So I think there’s a big part of that to you. You talked about leadership too, and I thought, I don’t want to have us move on without, without touching that one. And I think it’s such a big part and such a great lesson. And one of the things that the kids learn at all different levels of sports is what it means to be a leader. And at PCA we very simply defined leadership as making those around. You better use the, the the example of a season ending injury, taking a leader off the field. Well it doesn’t mean you still can’t be a great teammate and be there to support your teammates and make them better. And then that bleeds over into everything we do. You know, how many examples do we see on a, on a school campus that the leaders walking up and down the halls and in the lunch room or the athletes?
I liked the phrase that the servant leader approach because sometimes the leader has to make more sacrifices for the good of the team or work harder at a different pace or you know, just step up and do something different.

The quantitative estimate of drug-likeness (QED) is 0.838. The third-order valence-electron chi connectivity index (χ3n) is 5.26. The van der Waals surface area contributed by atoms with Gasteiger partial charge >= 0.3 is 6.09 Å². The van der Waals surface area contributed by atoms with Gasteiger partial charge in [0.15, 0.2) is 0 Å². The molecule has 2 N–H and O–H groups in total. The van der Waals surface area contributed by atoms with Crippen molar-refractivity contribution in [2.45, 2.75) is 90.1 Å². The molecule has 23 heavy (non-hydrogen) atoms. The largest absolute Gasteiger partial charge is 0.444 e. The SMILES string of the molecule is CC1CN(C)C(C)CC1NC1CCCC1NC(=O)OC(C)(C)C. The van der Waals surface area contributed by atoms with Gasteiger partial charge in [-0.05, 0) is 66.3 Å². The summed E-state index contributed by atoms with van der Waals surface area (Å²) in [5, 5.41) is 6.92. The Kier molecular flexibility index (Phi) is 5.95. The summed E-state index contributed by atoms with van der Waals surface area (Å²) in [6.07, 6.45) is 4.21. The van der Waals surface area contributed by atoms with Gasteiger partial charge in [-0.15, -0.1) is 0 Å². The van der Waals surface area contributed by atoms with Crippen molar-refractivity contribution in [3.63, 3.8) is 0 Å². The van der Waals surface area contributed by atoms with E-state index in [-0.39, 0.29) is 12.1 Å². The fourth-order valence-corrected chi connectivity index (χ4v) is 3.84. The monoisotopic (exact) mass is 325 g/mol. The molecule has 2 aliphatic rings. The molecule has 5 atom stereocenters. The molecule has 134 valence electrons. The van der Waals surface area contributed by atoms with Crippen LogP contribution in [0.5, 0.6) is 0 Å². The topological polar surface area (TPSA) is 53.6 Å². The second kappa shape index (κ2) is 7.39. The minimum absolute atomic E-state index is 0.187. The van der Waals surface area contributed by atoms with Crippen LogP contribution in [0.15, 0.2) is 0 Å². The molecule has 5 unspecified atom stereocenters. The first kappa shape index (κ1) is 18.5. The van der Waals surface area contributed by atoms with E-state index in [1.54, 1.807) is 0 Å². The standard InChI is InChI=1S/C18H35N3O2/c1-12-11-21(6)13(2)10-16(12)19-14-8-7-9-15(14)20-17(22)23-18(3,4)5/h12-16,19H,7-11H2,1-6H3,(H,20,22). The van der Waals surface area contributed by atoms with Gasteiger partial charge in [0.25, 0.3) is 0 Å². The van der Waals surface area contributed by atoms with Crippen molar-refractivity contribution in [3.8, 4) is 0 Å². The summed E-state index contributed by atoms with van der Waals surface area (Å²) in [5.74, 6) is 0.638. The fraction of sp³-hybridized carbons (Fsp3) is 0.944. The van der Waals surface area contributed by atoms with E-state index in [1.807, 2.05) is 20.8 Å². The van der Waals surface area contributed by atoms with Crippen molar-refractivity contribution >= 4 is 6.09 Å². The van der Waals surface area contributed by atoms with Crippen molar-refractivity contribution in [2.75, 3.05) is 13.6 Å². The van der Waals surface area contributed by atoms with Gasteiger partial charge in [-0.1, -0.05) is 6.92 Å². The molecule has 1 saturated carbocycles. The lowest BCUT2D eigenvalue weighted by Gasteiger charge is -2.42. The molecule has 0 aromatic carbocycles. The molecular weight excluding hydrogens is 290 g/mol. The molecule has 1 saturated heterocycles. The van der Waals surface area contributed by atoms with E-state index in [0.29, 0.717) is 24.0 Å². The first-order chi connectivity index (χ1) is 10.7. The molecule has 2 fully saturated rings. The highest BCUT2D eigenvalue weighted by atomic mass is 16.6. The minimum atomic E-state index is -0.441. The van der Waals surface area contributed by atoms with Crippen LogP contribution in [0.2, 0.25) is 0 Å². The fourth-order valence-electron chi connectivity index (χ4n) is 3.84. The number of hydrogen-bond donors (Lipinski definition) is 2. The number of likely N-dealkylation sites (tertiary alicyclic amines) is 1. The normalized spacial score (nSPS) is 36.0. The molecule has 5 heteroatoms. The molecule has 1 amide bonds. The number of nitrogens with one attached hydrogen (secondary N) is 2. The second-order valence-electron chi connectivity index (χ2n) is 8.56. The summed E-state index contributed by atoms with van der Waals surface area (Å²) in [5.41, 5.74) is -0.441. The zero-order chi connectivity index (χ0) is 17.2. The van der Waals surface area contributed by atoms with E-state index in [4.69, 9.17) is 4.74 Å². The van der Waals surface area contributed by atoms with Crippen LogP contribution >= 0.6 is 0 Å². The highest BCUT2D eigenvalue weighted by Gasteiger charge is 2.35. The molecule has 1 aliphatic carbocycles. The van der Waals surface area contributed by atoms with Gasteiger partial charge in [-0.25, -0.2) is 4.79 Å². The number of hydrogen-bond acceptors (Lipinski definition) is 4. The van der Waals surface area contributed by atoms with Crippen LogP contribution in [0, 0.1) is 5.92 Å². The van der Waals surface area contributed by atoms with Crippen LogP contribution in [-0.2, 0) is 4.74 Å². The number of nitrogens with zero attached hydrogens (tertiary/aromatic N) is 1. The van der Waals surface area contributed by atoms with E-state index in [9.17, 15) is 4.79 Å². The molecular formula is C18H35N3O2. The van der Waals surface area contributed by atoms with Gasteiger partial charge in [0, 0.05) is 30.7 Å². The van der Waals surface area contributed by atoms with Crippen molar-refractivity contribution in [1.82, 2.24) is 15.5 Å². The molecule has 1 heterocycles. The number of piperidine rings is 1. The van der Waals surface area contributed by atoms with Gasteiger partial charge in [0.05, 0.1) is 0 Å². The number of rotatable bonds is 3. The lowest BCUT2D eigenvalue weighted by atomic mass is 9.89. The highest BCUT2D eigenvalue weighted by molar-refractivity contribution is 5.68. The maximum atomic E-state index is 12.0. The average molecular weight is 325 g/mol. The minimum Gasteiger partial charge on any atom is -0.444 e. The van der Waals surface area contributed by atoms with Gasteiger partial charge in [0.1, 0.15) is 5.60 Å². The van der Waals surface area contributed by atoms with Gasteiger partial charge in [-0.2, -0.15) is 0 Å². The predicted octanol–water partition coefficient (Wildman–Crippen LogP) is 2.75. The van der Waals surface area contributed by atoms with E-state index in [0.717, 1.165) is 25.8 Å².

To make your whole team better. So I wanted to know, you mentioned some experience as a player. Do you have any examples as a parent when you’ve seen your kids as when they were athletes? Um, have any, you know, seasons, setbacks or major sports disappointments that you remember?
Oh, you know, I think it’s interesting. I always think back to even my days as a, as a a little athlete, a young athlete that you get so competitive and you, you got so mad when you lost the sphere of the car and just in tears in the back seat, you know, just mortified that you lost. Well, you know, I think you go through that and I think one of the great lessons that sports teaches is how to lose gracefully, right? How to win, win gracefully, but how to lose gracefully and give your best effort. And I think we’ve seen, uh, our son and both girls in their limited athletics careers, um, go through those things. You know, won a big game, be a part of a big game and not have it go your way and see how that impacts them emotionally. And then how we as parents can, you know, find the way to have a good conversation and get them talking about it and not be the one to fix it, right? But to be the one to listen and allow them to talk through why they’re disappointed in and it’s not our role as parents. So that time to go, well, you know, you would’ve won the game with your taught that pass now, which was bigger than that. Right. And that happens so often that, you know, our parents being tied in our success as a parent being tied to our [inaudible], our child’s success in athletics, which was so disappointing. That impacts how the child feels about it.